Saturday, February 23, 2008

Indycars - All Together Now

I have held off writing the last few days to see if I was going to awake from a dream and discover the rumors about an open wheel reunion had been a nightmare. But the dream lives on after all, and despite what many on the internet are saying, Tony George has made it happen at long last. I for one do not think it is too late for Indycar racing to regain its prestige and reputation on the US sporting scene.

So go buy a ticket! Get to a race. Or STFU.

Bash Tony all you want but anyone that follows open wheel racing in America must know that the bankruptcy judge did no one any favors when he bypassed George for Kahlkoven's lower offer a few years ago. Let's face it folks, Indy is the goose that laid the golden egg, and Tony has some spare change now that he doesn't have to feed the F1 greed machine anymore. Hasta la vista, Bernie. Welcome back Paul Newman.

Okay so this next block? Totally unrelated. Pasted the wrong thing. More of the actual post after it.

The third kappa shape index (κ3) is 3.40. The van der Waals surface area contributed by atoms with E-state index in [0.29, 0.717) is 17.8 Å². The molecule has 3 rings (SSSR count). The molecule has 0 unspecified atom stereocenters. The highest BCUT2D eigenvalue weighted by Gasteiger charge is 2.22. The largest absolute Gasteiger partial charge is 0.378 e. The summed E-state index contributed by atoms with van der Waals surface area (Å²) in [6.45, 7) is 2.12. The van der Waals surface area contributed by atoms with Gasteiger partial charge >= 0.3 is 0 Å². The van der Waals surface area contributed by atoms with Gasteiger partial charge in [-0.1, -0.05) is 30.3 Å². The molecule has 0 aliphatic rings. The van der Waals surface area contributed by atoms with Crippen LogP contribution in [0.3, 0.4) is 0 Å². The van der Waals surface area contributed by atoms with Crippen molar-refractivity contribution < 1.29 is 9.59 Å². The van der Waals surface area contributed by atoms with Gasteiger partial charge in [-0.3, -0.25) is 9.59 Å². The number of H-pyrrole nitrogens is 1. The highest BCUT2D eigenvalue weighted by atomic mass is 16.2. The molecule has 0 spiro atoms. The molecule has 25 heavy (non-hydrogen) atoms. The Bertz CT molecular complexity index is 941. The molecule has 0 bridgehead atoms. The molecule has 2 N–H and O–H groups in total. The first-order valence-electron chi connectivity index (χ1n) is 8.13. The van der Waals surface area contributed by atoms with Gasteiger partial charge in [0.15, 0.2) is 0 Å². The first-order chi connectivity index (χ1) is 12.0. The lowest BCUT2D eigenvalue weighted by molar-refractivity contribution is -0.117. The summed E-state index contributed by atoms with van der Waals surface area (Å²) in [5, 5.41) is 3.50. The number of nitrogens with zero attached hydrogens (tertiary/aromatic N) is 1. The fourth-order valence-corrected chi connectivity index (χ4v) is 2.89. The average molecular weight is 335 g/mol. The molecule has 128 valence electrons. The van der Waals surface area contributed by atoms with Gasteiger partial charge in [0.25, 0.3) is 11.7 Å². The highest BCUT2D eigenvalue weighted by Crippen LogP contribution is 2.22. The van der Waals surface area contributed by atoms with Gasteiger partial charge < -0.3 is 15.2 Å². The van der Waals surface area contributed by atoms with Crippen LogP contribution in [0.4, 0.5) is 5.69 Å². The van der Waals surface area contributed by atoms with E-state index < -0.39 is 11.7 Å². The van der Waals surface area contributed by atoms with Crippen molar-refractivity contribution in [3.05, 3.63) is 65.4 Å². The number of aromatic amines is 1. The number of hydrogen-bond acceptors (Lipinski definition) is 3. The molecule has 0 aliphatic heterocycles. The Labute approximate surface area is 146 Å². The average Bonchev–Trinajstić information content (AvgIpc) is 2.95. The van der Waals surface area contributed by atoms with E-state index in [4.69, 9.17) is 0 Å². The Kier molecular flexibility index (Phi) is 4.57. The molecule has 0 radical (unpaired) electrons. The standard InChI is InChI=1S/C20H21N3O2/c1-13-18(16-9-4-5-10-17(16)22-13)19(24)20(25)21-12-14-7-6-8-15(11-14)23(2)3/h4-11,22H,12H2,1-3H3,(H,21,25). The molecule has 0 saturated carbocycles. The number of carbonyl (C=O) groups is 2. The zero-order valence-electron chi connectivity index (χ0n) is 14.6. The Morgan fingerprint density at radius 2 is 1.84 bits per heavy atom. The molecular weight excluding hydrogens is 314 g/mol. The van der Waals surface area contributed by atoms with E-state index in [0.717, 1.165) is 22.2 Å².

Granted, the bleeding has been severe since the first IRL season in 96, and perhaps the fan base won't recover. But at least everyone is together again. I expect 2009 to be a spectacular season, while the series will experience teething pains this year.

I hold out hope for a number of positives. Perhaps the teams will actually share info and parts, as in years past when new teams were struggling to find speed. I'm sure Dallara has a base setup that everyone will get, and Indy will provide lots of track time for teams to sort themselves out.

Lord knows plenty of guys have gotten up to speed in May with unfamiliar equipment and part time crews in the past, so there's no doubt in my mind that the Champ Car guys will adapt. And much more quickly than many may expect. The established IRL teams will still have an advantage this year, but adding a couple more open tests should help everyone get with the program.